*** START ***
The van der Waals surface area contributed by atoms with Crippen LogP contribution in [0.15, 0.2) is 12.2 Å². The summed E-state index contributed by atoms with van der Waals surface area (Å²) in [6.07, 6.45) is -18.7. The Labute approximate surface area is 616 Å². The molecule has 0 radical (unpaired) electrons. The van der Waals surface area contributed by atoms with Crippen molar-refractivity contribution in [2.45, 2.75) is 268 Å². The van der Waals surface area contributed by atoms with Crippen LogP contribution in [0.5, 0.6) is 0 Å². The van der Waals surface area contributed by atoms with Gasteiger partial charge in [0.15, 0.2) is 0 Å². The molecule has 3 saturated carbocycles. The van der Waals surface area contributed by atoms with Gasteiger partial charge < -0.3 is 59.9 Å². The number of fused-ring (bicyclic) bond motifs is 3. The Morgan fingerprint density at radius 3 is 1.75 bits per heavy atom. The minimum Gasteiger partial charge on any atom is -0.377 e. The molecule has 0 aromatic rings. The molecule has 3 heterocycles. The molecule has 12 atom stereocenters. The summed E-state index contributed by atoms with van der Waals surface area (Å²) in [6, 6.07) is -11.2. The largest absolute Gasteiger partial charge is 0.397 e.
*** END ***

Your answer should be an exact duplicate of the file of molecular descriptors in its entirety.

The van der Waals surface area contributed by atoms with Crippen LogP contribution in [0.15, 0.2) is 12.2 Å². The summed E-state index contributed by atoms with van der Waals surface area (Å²) in [6.07, 6.45) is -18.7. The Labute approximate surface area is 616 Å². The molecule has 0 radical (unpaired) electrons. The van der Waals surface area contributed by atoms with Crippen molar-refractivity contribution in [2.45, 2.75) is 268 Å². The van der Waals surface area contributed by atoms with Crippen LogP contribution in [0.5, 0.6) is 0 Å². The van der Waals surface area contributed by atoms with Gasteiger partial charge in [0.15, 0.2) is 0 Å². The molecule has 3 saturated carbocycles. The van der Waals surface area contributed by atoms with Gasteiger partial charge < -0.3 is 59.9 Å². The number of fused-ring (bicyclic) bond motifs is 3. The Morgan fingerprint density at radius 3 is 1.75 bits per heavy atom. The minimum Gasteiger partial charge on any atom is -0.377 e. The molecule has 0 aromatic rings. The molecule has 3 heterocycles. The molecule has 12 atom stereocenters. The summed E-state index contributed by atoms with van der Waals surface area (Å²) in [6, 6.07) is -11.2. The largest absolute Gasteiger partial charge is 0.397 e.